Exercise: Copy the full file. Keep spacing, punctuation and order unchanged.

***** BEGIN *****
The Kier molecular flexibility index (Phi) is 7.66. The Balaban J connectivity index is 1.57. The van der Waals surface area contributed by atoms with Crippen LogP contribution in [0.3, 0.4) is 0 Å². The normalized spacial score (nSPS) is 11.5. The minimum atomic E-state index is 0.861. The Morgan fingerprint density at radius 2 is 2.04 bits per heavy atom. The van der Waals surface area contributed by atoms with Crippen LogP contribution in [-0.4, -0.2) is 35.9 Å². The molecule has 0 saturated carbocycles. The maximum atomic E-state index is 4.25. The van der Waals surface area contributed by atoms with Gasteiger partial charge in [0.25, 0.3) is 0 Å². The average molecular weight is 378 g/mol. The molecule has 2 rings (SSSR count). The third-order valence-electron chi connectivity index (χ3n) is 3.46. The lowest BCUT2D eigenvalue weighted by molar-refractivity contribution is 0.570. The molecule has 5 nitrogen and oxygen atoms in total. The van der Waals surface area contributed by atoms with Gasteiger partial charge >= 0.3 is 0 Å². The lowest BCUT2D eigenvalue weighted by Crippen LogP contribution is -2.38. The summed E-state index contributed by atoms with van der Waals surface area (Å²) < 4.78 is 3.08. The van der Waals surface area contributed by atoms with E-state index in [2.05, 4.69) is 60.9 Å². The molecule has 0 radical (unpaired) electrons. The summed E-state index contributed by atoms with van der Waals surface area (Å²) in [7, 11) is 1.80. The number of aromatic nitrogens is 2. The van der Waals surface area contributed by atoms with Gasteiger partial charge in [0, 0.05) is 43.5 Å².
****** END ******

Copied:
The Kier molecular flexibility index (Phi) is 7.66. The Balaban J connectivity index is 1.57. The van der Waals surface area contributed by atoms with Crippen LogP contribution in [0.3, 0.4) is 0 Å². The normalized spacial score (nSPS) is 11.5. The minimum atomic E-state index is 0.861. The Morgan fingerprint density at radius 2 is 2.04 bits per heavy atom. The van der Waals surface area contributed by atoms with Crippen LogP contribution in [-0.4, -0.2) is 35.9 Å². The molecule has 0 saturated carbocycles. The maximum atomic E-state index is 4.25. The van der Waals surface area contributed by atoms with Gasteiger partial charge in [0.25, 0.3) is 0 Å². The average molecular weight is 378 g/mol. The molecule has 2 rings (SSSR count). The third-order valence-electron chi connectivity index (χ3n) is 3.46. The lowest BCUT2D eigenvalue weighted by molar-refractivity contribution is 0.570. The molecule has 5 nitrogen and oxygen atoms in total. The van der Waals surface area contributed by atoms with Gasteiger partial charge >= 0.3 is 0 Å². The lowest BCUT2D eigenvalue weighted by Crippen LogP contribution is -2.38. The summed E-state index contributed by atoms with van der Waals surface area (Å²) < 4.78 is 3.08. The van der Waals surface area contributed by atoms with E-state index in [2.05, 4.69) is 60.9 Å². The molecule has 0 radical (unpaired) electrons. The summed E-state index contributed by atoms with van der Waals surface area (Å²) in [7, 11) is 1.80. The number of aromatic nitrogens is 2. The van der Waals surface area contributed by atoms with Gasteiger partial charge in [0, 0.05) is 43.5 Å².